The smart device strategies differ considerably. Google distributes its Android OS free relying on Search for revenue and facilitating a proliferation of low cost devices which have such a large market share today that in all likelihood most people in developing economies will be exposed to Android in their first computing device. As the youth mature and enter the workforce they will very likely be introduced to Windows computing since Windows OS holds a roughly 90% share of the personal computer market. Young adults worldwide are likely to reach their early 20's completely familiar with both Android and Windows operating systems.
Where does that leave Apple? It might just leave them out.
Android recently released KitKat - its latest operating system. KitKat has a number of major improvements that make it unique and well suited to growing markets. First, it is designed to hide anything on your screen you aren't in need of at any moment in time through a feature called "immersive mode." Second, the KitKat OS has been scaled down to run efficiently on lower end devices with only 512K of RAM. In addition, the KitKat OS makes it easy use Google Cloud Print and Google Drive to print and store files. Google (NASDAQ:GOOG) has given a lot of thought to where the growth in the market is coming from and make sure Android is targeted at those consumers. SA Author Vivek Gupta's excellent recent article details the new OS in more depth.
Microsoft (NASDAQ:MSFT) has similarly developed its Windows 8.1 OS with considerable thought to the way the user base will grow. By making Windows 8.1 primarily a "touch" user interface while preserving its "point and click" mouse capability, Microsoft has tried to make it easy to switch from desktop to laptop to tablet or smartphone with a familiar interface. Its larger than icon-sized rectangular "smart tiles" are much easier to use in a "touch" environment than conventional icons which were developed for use by mouse or track pad pointer, and the "live update" feature makes them more effective at keeping abreast of news, weather, stock prices, and so on. Integration of Xbox and Xbox music, SkyDrive and Outlook make Windows devices extremely functional for a wide variety of users. Microsoft has been careful to make the interface flexible, customizable and rich in its options.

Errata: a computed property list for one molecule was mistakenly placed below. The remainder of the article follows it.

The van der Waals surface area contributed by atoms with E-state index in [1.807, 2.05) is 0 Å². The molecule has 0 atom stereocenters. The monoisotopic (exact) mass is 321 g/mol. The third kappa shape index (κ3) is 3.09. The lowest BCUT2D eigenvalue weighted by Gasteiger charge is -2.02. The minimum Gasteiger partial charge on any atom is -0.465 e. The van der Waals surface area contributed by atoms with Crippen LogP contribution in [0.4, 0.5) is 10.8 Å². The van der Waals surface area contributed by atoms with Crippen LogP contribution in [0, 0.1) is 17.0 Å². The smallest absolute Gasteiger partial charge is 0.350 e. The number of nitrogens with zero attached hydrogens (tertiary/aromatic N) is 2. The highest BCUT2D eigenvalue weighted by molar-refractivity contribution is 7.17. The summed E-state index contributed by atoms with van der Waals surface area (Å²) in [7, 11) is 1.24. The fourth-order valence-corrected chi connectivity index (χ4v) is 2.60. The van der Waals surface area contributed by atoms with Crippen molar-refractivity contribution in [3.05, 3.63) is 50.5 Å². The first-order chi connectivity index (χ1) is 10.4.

Apple has not followed suit. It has chosen to make its latest OS beautiful to look at and very user friendly with its existing user base as its primary target. It has priced its devices primarily at the Apple user base with its extraordinarily high commitment to Apple products and secondarily as a "premium priced" set of devices for customers with the means to pay for the Apple quality and the strength of its supporting ecosystem. But Apple lacks any offering in the rapidly growing part of the market - the lower to mid-range priced devices so necessary to make meaningful inroads into the developing markets in India and China and Africa. Seemingly fearing cannibalization of its existing line, Apple has eschewed form factors such as the "Phablet" variety of devices so popular in India and fully-functional tablets with x86 processors needed to fully support enterprise users whose corporate IT has been built around the Windows infrastructure. Apple instead relies on third party applications to provide some limited capabilities for integration into a Windows ecosystem.